This is an article I helped write for my employer - Quorum Network Resources in October 2018.
I specifically like this first diagram:
It occurred to me that we push projects further ‘right’ in the diagram above. For example I found that we can Run Wordpress really well in PaaS without the need of the flexibility of containers. Drupal was a different story and we went left to IaaS (VM). Azure Functions proved invaluable for Counting Downloads from Blob Storage
New projects are using as much PaaS and FaaS as possible, containers for services and for the ease of development. We use Azure DevOps for source control, CI/CD and process management.
Containerisation is a technology that is making it more cost effective to host (can reduce 70% of cloud bill) and deploy software.
It is an analogous technology event to virtualisation ie deploying software becoming more cost effective as you pack more onto each server.
Containerisation is the next step, where essentially you don’t need multiple copies of the operating system (as you do in each VM), so a major benefit is you can pack more onto the same hardware.
What Are Containers?
See diagram above
- Base metal
- IaaS - Infrastructure as a Service
- PaaS - Platform as a Service (eg Azure App Service)
FaaS - Functions as a Service (eg Azure Functions, AWS Lambdas)
- IaC - Infrastructure as Code (eg use az commands to define Azure infrastructure. Use to define everything from IaaS to FaaS)
Virtual machines offer the most flexibility, however you are responsible for setup (in the Windows world there is usually some manual setup) and patching and ultimately a lot of the resources remain unused.
PaaS/FaaS give you little control, everything is managed by the cloud provider including when updates are applied. We use them as much as we can.
PaaS/FaaS allows focussing on the application and the problem to be solved, without much infrastructure thought. They give little control over the environment they run in and everything is managed by the cloud provider including when updates are applied.
Containers are a medium in that you have control over the base image and what versions of software are running. Everything is in source control and part of the your CI/CD pipeline.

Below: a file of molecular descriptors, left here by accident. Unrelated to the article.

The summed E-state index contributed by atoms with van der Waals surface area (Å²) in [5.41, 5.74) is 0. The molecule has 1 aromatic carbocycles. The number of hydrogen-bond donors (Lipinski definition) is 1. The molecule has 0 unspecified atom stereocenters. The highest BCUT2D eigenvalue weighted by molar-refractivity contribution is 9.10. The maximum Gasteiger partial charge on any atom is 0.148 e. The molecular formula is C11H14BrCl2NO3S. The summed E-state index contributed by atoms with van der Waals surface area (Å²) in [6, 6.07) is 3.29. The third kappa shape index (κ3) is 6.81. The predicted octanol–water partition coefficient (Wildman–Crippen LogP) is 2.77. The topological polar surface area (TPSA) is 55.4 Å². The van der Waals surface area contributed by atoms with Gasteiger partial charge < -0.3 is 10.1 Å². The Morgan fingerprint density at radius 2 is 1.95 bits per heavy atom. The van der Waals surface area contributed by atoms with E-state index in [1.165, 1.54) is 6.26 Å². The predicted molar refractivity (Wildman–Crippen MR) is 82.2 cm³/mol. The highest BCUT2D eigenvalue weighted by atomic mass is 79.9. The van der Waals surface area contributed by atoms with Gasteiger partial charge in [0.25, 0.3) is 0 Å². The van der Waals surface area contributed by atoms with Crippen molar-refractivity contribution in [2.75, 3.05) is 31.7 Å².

Why Use Containers?
- Costs decrease as you pack more container resources onto hardware than with VM’s
- Makes deployment easier
- Makes testing easier and more consistent
- Platform agnostic
The general workflow we use in Quorum when implementing Containers.
When to use Containers?
- When you have separate services
- Separate teams working on a large application
- If you want to deploy more often with less manual work
When not to use Containers?
- When you have a good existing Continuous Integration / Continuous Deployment pipeline
- When you can use PaaS/FaaS
What is Orchestration and Kubernetes?
Kubernetes is the most popular tool/system to orchestrate containers
There is a good rule of thumb for containers:
If you’re going into production, Kubernetes and a Scheduler is where you need to be"
Orchestration is a way of managing your containers. Because of their nature, containers are normally restarted more frequently than VM’s. Orchestration is a way of managing this process and ‘looking after’ the health of your containers.
Orchestration is a way of handling
- Updates to your containers and scheduling minimal/zero downtime
- Scaling the containers across multiple VM’s
These features look at lot like cloud PaaS (eg Azure App Service). They are essentially the same.
In fact Azure offers AKS (Azure Kubernetes Services) which is Kubernetes PaaS
How can Quorum Help?
We have been using Containers for years internally, and over the past 12 months are using in production.
We work in the Azure Container space, which has changed dramatically over the last year, and can guide you through what works and what doesn’t. We will actively encourage you to take the simplest options and not be swayed by hype.
It is a complex area - let us help you deploy your software easily and reduce your costs. Please drop us an email or call.